french weddingThese days, French wedding are like those held in the U.S. and many other western countries, but there are certain customs that are unmistakably French.
For instance, guests at traditional French wedding are the ones who bring the flowers and floral decorations to the ceremony.

Traditionally, the bride and groom drink from a “coupe d marriage” or wedding cup, a special silver cup that is usually passed down from previous generations in many French families.
Use of this two-handled vessel originated around the beginning of the Nineteenth Century as a symbol of the new couple’s bond.
Increasingly, this custom is being adopted by sophisticated couples even they aren’t of French heritage.
Oddly enough, however, even though it’s supposed to be a traditional wedding custom, many French people have never seen it happen in real life.

Unlike American weddings where the onlookers throw rice (or alternately confetti and birdseed) at the happy couple as they leave the church, at French weddings, the guests traditionally throw wheat.

French wedding cakes are different than the usual multi-tiered white wedding cake so prevalent at weddings all over the world.
French couples have a tall cone of caramel-covered creampuffs that is called a croque-en-broche, or crisp in the mouth.

Weddings held in French villages include an enchanting custom that I had never heard of.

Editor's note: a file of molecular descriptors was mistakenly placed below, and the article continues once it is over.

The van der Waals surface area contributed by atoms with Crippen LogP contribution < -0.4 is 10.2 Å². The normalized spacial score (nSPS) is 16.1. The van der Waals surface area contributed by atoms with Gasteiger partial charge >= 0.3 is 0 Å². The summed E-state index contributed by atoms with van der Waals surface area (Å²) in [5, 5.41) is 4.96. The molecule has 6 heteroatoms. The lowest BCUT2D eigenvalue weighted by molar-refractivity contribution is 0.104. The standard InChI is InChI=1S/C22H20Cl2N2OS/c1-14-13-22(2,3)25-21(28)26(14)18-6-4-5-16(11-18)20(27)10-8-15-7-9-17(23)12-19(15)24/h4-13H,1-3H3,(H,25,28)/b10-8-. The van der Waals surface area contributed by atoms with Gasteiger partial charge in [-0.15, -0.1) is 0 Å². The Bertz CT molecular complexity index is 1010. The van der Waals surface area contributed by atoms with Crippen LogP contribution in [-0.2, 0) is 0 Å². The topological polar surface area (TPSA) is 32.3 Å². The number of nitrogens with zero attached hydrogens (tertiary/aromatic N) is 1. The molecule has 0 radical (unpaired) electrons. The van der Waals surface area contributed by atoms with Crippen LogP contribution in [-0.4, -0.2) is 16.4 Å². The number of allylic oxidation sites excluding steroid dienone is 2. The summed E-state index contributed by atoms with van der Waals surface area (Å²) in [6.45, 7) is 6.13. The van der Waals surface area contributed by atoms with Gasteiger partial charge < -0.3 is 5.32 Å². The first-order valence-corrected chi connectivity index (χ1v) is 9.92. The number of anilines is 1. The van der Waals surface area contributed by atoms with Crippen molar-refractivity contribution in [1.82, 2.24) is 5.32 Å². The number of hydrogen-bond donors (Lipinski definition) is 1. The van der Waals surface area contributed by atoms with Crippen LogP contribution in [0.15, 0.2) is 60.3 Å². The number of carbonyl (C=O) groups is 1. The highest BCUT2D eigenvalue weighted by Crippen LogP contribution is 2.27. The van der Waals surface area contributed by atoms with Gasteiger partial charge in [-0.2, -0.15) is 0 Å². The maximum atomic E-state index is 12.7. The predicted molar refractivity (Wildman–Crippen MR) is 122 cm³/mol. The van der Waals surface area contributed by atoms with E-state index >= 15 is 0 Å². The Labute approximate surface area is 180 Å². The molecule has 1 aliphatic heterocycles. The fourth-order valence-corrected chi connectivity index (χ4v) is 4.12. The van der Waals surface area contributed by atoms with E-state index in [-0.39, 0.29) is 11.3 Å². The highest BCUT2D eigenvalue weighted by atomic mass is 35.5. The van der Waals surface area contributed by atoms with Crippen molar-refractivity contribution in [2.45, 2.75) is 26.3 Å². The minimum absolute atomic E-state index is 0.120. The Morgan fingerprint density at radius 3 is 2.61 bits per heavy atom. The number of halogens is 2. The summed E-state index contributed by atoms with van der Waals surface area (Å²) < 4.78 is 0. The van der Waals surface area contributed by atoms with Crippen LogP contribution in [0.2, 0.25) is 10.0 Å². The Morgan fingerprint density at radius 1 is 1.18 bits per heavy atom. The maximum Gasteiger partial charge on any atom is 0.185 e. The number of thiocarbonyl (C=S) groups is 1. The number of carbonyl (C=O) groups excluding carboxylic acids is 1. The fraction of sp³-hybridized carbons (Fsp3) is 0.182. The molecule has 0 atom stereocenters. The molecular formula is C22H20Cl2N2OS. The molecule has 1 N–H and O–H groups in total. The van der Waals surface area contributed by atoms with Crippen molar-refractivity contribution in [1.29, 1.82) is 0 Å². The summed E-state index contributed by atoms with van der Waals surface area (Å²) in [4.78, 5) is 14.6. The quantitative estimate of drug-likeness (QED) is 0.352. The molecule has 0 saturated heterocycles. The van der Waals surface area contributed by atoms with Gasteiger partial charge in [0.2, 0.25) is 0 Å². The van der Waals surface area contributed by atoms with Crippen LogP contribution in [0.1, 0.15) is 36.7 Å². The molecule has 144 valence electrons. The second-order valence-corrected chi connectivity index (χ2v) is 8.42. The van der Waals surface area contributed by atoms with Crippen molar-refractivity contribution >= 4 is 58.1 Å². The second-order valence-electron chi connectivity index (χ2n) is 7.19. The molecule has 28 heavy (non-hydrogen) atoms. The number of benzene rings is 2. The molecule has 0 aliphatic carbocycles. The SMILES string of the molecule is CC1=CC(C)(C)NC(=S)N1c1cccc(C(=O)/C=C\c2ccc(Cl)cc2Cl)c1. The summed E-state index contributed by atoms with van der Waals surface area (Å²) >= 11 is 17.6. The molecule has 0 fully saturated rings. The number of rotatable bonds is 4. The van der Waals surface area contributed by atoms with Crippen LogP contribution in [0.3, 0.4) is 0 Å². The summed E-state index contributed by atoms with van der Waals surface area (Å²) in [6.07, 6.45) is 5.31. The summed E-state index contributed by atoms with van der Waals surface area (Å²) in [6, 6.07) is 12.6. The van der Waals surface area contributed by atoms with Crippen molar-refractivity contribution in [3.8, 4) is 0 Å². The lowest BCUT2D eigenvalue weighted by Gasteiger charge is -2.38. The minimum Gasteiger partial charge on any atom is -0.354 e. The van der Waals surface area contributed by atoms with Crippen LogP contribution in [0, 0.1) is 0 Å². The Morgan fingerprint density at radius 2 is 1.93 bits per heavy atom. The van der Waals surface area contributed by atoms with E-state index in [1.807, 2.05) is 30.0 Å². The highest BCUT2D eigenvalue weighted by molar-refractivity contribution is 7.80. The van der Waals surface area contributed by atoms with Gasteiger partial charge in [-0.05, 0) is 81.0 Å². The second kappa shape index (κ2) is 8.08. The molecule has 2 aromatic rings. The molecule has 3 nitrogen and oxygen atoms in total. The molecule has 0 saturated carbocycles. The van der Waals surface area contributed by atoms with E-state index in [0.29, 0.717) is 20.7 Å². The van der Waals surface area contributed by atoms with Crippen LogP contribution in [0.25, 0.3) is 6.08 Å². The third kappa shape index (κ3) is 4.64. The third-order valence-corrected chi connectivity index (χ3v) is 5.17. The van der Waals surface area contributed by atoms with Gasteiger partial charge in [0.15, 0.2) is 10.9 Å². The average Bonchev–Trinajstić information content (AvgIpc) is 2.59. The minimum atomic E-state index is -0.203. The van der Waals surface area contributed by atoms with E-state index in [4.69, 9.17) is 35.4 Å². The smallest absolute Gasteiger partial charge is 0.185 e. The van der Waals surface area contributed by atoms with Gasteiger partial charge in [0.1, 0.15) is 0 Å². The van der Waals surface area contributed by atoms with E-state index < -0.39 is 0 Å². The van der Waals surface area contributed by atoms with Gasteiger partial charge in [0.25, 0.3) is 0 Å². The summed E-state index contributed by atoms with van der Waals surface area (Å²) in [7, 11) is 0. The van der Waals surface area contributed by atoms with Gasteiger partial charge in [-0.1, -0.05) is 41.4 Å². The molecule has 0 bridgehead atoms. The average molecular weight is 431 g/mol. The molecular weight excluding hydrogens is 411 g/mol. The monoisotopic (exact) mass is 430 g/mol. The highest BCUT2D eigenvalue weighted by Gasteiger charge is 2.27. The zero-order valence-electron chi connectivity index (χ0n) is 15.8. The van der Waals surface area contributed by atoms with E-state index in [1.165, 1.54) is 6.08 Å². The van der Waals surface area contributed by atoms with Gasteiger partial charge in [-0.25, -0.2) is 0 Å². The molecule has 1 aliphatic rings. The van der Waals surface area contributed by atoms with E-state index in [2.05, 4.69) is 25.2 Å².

The groom will meet his intended bride at her home on their wedding day and will walk her to the church.
Village children wait along the route they will travel with ribbons stretched across their path.
As the bride passes, she breaks the ribbons.
Like brides in other cultures, a French bride will often have a penny in her shoe for prosperity and good luck.

Modern French brides also subscribe to the custom of carrying “something old, something new, something borrowed, something blue.”
It is considered especially good luck if one item incorporates all of these traits, such as a blue handkerchief belonging to a family member or friend.

In a uniquely French custom, the bride and groom sit in two red velvet chairs under a silk canopy that is referred to as a carre.
Sometimes laurel leaves are strewn across their path as they leave the church.
Coins are often scattered as they pass for small children to gather.

If it’s an especially rowdy wedding, guests gather outside the couple’s windows following the reception to bang pots and pans in celebration.
After kicking up a racket, the guests depart, leaving the newlyweds to celebrate their first life together in peace.